“Mother, don’t even start. I am not leaving. I know that my aunts have filled your head with nonsense. I will get married, eventually. Don’t worry so much about me,” she countered.
Her mother and grandma had been hinting that she ought to find a man and get on with having babies. According to them, a woman’s office is in the husband’s kitchen. No matter how learned or successful a woman became in life, it was useless if she wasn’t married.
However, she wanted both a career and a loving marriage. As her thirtieth birthday approached, Akinyi understood her mother’s worries. Most graduates stayed in cities with plenty of opportunities. They returned after a few years, driving big cars and building mansions. Most of Akinyi’s local agemates were already married, with two or more children.
Nyakisumo was worried that she wouldn’t get married since the town didn’t have eligible bachelors. The few good men doing meaningful work were school teachers. Furthermore, the natives of Rachuonyo couldn’t intermarry since they were believed to be related. Hence it was taboo.
Most of the young men in the area were elementary school dropouts. They spent all their time and meagre income on bhang, locally-brewed busaa and chang’aa. They wreaked havoc, stealing property and livestock, spending the better part of the days at the Agawo centre playing simbi and plotting the night raids. They’d even renamed the place Agawo si Kenya.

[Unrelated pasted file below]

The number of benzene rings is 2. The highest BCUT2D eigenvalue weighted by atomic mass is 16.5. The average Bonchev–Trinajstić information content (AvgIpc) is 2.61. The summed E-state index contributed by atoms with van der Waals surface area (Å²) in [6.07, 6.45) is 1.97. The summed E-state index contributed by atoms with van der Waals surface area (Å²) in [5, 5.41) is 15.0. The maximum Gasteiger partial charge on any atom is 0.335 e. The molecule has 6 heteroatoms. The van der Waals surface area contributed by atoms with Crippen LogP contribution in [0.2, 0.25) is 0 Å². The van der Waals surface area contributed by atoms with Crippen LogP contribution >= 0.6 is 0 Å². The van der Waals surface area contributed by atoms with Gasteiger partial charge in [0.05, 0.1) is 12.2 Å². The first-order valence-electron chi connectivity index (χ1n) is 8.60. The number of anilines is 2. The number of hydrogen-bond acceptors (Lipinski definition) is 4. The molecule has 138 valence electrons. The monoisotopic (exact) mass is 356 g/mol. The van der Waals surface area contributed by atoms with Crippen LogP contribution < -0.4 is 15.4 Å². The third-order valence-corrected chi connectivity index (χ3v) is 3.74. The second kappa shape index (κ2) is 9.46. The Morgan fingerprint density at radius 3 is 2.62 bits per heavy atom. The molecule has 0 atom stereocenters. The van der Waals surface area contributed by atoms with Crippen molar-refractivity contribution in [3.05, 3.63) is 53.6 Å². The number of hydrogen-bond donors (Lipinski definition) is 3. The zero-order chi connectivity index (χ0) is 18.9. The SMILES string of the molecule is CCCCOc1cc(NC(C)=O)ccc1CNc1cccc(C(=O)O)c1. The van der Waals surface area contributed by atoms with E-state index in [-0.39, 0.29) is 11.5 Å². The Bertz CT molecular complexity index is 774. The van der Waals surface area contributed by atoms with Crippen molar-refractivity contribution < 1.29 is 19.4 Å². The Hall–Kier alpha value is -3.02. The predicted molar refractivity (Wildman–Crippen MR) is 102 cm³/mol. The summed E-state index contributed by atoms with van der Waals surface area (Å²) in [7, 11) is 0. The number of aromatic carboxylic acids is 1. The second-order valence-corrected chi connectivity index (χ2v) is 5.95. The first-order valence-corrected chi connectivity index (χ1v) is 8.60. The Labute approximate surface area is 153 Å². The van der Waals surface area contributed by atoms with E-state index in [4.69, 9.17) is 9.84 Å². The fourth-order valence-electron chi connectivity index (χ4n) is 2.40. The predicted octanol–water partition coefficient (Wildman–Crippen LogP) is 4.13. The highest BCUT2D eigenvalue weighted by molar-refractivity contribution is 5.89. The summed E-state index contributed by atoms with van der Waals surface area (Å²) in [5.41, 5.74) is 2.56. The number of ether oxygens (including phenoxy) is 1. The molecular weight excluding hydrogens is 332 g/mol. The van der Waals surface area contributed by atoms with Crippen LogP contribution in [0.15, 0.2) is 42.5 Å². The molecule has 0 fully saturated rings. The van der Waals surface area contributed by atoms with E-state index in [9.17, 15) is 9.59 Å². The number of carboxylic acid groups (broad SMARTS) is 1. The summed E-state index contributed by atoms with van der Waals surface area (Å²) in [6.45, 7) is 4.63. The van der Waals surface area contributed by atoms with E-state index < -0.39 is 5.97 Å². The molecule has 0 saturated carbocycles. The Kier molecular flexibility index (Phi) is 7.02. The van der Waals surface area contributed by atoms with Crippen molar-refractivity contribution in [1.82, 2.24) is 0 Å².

As if to buttress her mother’s fears, outside the window, Daddy, one of the Agawo si Kenya lot, staggered past, singing loudly, drunkenly. “Achienge, Achi Bella ooh you make… very sweet syrup and moisturising aka chwakramyacin.”
Akinyi caught a glimpse of despair in Nyakisumo’s gaze as she shook her head and walked out of the house.
ABOUT DIANA ANYANGO
“I am a sucker for happy endings, and I write about African romance stories that feature characters of Kenyan origin. I believe that there’s a shortage of African love stories, and I’m actively changing the African narrative. Our stories go beyond poverty, death, suffering and corruption. The rich brown soil, the greenery, the peaceful and vibrant ambience in Kenya is a foundation for warm, steamy romance. I write about strong, independent African heroines falling in love with mature Alpha heroes, each couple fighting against the odds for their love.”
~ Diana Anyango.
Diana Anyango is an author of romance featuring Kenyan characters. Born and raised in Kenya. Since high school, Diana was obsessed with reading romance, especially Mills and Boons but discovered that romance novels featuring Africans were hard to come by. She started toying with the idea of writing her own love stories with dark-skinned and kinky hair characters residing in Kenya.
Diana’s debut novel, A Place Called Happiness, was published by Love Africa Press in September 2020. She took part in writing a multi-authored Valentine-themed novel, Roses Aren’t Red: An African Romance Anthology. Show Me Heaven is her third book set in the small town of Oyugis. Her fourth book, A Small-Town Girl, is also set in Oyugis town.